A clean barrel will be a light gray to silver color, black is carbon, and in the throat (the dreaded carbon ring) carbon looks like wet coffee grounds packed down and stuck to the walls. Lead looks like a lighter gray patch or streak that runs parallel to the bore usually on the lands. It looks almost like cold butter on white bread and does not have the same texture as the barrel's steel but rather it will be smoother. Copper looks yellow to orange much the same shape as the lead but tends to be on both the lands and grooves.

You will also see little blobs of yellow from time to time in the barrel. My guess is that this is unburned sulfur that has precipitated out of the hot gas. I just ignore it for the most part.
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Old 07-07-2021, 05:52 PM
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I had a thread on another site asking what other uses people found for their bore scope and some of the answers were very interesting. Here's a few.

Looking in a drain to see the clog.
looking inside a spark plug hole to see a burnt valve
looking inside reloading dies to see rust, scratches and contamination
looking in one's nose, ear, mouth, to find "problems"
looking behind heavy furniture for lost items
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Old 07-07-2021, 06:41 PM
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Because of work, I have multiple bore scopes, just none this small in diameter. The next smallest one, I have, is 1/2 in diameter.


I wonder what the barrel that just had 200-300 rounds run through it, would look like before and after cleaning??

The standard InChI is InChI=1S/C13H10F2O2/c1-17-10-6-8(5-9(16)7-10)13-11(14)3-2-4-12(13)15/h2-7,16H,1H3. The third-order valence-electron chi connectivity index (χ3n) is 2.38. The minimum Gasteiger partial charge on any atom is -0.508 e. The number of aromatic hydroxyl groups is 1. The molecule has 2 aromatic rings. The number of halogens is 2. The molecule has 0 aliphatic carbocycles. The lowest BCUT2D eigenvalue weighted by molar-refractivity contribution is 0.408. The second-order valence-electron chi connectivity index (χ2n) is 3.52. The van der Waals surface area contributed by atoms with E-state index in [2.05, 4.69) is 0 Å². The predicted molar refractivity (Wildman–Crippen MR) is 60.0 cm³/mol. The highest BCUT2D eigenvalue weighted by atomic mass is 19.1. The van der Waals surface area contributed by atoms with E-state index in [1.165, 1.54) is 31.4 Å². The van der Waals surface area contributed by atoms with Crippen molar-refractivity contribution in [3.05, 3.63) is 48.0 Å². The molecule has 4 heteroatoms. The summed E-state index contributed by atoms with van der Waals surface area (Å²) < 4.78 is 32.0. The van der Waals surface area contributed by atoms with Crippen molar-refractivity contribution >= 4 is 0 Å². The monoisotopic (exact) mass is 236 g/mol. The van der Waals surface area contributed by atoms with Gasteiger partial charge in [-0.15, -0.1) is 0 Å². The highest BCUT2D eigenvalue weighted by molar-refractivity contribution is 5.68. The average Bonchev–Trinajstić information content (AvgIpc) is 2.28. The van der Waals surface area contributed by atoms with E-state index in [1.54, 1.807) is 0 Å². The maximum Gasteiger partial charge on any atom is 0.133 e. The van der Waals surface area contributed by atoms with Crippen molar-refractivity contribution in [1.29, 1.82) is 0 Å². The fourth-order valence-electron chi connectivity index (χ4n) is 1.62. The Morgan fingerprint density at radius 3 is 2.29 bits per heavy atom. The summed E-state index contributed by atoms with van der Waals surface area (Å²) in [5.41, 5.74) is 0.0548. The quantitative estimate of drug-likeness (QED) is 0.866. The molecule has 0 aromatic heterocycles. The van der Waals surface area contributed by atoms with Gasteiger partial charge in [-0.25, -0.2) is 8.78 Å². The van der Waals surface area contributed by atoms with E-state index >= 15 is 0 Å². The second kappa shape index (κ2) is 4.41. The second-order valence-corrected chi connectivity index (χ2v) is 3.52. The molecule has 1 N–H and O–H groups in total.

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Old 07-07-2021, 07:00 PM
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I can answer that.

Now that you have a borescope, so can you.
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  #11  
Old 07-07-2021, 08:00 PM
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Yep!
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Old 07-07-2021, 10:49 PM
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Coincidently I just got my first Teslong bore scope delivered yesterday too. Paid the same $50, and it was just plug and play to my laptop with windows 10. I was peering at the scary lookin' innards of a rifle barrel in about 5 minutes too.

Had a hard time putting it down so I could call it a day and get some sleep because it was so fascinating to see things I've never been able to see before on my guns. A great tool to satisfy my OCD tendencies, and at only $50 a no-brainer to anybody even mildly interested in their firearms.
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Old 07-08-2021, 01:52 PM
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They must have went up in price some..I think mine was less than 40.00 shipped..

I really like it..I did think something was wrong with mine when I bought it..It was just out of focus and fuzzy..I realized I just had it out of focus with the little threaded lock ring for the lens..I have seen reviews on Amazon that others have sent them back for this reason..It was not the scopes fault..It was my user error
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Old 07-08-2021, 03:26 PM
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I agree.

Quote:
Originally Posted by carbineone View Post
They must have went up in price some..I think mine was less than 40.00 shipped..

I really like it..I did think something was wrong with mine when I bought it..It was just out of focus and fuzzy..I realized I just had it out of focus with the little threaded lock ring for the lens..I have seen reviews on Amazon that others have sent them back for this reason..It was not the scopes fault..It was my user error
The vendors probably hate it when people send stuff back because they say defective. It was all the person fault that bought it, did not read the instructions. We all know about stupid people.
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Old 07-09-2021, 10:29 AM
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Thanks to all the positive comments here, I just ordered a Teslong scope.

As a collector or better, an accumulator of vintage .22's it will be very handy to access bore condition.

And the last one I brought home was super nice outside, but the bore turned out to be a sewer pipe. I need to see what is going on in there.

Ken